“How Are We Going to Look Back on This Time?” Oral Historians Record Daily Life During COVID-19.

A photo of Astoria Park contributed to Queens Memory.Megan Green

For indispensable reporting on the coronavirus crisis and more, subscribe to Mother Jones’ newsletters.I almost started this post with the words “Studs Terkel.” And then I wanted to punch myself in the face. Studs Terkel—the irreverent, leftist, legendary oral historian—may be well-known and beloved, but the idea that there’s a “great man” of oral history is totally antithetical to the entire concept of populist history that he supposedly represents. In fact, there are hundreds of people, many using she/her pronouns, who are working feverishly to collect audio recordings, videos, photographs, and written accounts about what people’s lives look like during this pandemic.
One of them is Meral Agish, the community coordinator for Queens Memory, a community archiving partnership between Queens Public Library and Queens College CUNY. 
On March 16, the Queens Public Library closed all 65 its branches to slow down the spread of the coronavirus. Within the next two weeks, central Queens emerged as the epicenter within the epicenter of the coronavirus pandemic, with more than 7,260 cases recorded within a 7-square-mile radius. “It felt like we need to do whatever we can to record what life is like in Queens right now,” Agish told me.
Queens Memory has been collecting oral histories, photographs, and home videos from Queens residents since 2010. On the day the library closed, Agish and the Queens Memory team discussed creating a large crowdsourced campaign, the likes of which they’d never done before, to collect the stories of daily life in Queens during the pandemic. I was familiar with the work of Queens Memory, and I gave them some tips on a workflow for the first season of their podcast. But I haven’t been involved in their oral history collection. 
As COVID-19 rages around the world, archivists, librarians, oral historians, and activists have spun up oral history projects to document their communities’ everyday experiences during an extraordinary social, political, cultural, and historical moment. Documenting the Now, for example, an initiative born out of documenting Ferguson and the Black Lives Matter movement, has collated a crowdsourced Google document of #doccovid19 projects. So far there are 103 such initiatives on the list, ranging from community archiving projects at public libraries to the coronavirus subreddit.
“Our whole goal is to empower people who aren’t necessarily professional historians to identify stories that should be in their public library’s local history collections,” said Natalie Milbrodt, director of the Queens Memory Project at Queens Public Library. “They work with us to capture those stories and digitize photos and give future researchers a really accurate depiction of life in contemporary Queens, New York City.”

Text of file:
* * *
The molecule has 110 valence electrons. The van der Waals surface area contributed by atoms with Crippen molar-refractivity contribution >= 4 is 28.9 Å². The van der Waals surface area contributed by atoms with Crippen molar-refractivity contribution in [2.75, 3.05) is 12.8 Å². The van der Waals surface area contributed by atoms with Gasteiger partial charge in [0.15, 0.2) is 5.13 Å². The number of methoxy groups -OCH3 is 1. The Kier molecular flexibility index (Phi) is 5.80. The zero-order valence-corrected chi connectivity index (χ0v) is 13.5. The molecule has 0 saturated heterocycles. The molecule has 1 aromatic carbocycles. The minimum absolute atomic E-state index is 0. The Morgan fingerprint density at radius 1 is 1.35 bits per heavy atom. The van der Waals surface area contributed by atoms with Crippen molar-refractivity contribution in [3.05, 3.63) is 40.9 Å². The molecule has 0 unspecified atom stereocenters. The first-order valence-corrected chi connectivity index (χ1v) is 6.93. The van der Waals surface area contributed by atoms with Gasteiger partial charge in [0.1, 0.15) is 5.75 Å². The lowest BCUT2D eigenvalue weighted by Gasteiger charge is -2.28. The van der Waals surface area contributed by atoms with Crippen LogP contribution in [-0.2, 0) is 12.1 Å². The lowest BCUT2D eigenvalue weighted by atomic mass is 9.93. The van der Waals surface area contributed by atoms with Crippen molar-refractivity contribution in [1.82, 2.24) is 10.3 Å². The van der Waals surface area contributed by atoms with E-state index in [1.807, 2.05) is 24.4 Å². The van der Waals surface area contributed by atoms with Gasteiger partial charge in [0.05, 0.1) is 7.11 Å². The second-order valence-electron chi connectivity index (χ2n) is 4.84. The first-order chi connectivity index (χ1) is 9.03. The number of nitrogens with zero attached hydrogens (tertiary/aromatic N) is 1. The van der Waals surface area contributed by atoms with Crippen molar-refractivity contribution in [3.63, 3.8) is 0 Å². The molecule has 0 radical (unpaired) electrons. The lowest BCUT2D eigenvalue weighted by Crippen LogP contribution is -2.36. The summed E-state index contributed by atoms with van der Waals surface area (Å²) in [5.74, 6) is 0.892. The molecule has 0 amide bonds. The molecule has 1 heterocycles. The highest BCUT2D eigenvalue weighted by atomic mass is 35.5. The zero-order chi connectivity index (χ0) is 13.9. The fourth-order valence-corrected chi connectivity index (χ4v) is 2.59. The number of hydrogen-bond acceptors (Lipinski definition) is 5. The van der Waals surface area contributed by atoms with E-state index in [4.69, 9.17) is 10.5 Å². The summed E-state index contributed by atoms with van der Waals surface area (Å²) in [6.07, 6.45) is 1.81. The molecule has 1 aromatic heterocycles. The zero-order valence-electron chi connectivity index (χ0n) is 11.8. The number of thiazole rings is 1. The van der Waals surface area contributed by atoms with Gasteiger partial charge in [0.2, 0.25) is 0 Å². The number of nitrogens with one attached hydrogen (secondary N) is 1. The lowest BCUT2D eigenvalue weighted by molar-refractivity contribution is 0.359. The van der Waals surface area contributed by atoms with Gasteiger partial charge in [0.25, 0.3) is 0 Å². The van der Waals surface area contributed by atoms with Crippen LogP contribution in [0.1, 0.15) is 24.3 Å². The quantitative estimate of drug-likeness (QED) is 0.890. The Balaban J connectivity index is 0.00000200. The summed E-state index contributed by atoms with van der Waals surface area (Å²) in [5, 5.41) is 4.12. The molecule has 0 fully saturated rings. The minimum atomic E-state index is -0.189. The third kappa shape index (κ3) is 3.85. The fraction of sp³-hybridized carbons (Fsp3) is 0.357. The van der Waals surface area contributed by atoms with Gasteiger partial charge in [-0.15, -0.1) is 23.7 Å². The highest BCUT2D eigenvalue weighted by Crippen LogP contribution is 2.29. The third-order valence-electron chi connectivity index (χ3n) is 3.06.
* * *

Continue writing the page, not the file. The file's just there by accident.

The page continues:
Two weeks after the Queens Memory team started talking about a COVID-19 project, they launched it. An online submissions page and toll-free number went live on April 9, thanks to fast work from the Urban Archive team and a broad coalition of Queens Memory staff and volunteers. As of this week, they’ve received about 200 submissions, ranging from highly edited videos to short audio clips to written accounts. “We are living through history right now, and you wonder, how are we going to look back at this time?” said Agish.
While everyone is susceptible to a virus, the coronavirus has not in fact been the “great equalizer.” An investigation by my colleagues Edwin Rios and Sinduja Rangarajan showed that black and brown communities have disproportionately higher rates of infection and fatality. In the neighborhoods in Queens hardest hit by the coronavirus, 38 percent of the working population are employed in the service sector, such as food delivery, child care services, and janitorial services, compared to 18 percent citywide according to Center for an Urban Future, a nonpartisan policy organization focusing on economic mobility and inequality. These numbers partly explain how this borough became the epicenter. But they don’t tell the whole story. “It’s just coming across as statistics, but we knew that for every healthcare worker, every delivery person, it was having a real human impact that was not necessarily being recorded very well,” said Milbrodt. 
By capturing a broad swath of stories from the borough of Queens, Agish hopes to document how the pandemic has been affecting the community in uneven ways. 
“This pandemic experience is casting such a harsh light on how unequal our life in our borough is,” said Agish. “There’s a tendency to think about the pandemic’s effect in numbers, percentages, rates, these abstract measures that of course tell a particular story about the pandemic, but they completely lose the human aspect of what this experience is like.”  
In a time of crisis, chronicling the truth can feel like a form of resistance. As any dictator will tell you, destroying the archives and a common history has been one of many reliable techniques for subjugating a population. There’s a large overlap between the community archiving techniques deployed at Queens Memory and the work of organizations like WITNESS, which crowdsources the documentation of human rights violations. At a time when the escapism of celebrity culture feels a little less benign, it’s comforting to know that the lives of the rich and famous aren’t the only ones that will endure when future historians reflect on the pandemic of 2020. 
“We find that people coming into our local history collections are very interested in daily lives of people who lived 100 years ago,” said Milbrodt. “We want to make sure that we’re capturing the stories of people who don’t necessarily think of themselves as important historical players. We do a lot of convincing people that their stories are important.”
Just like Studs Terkel did.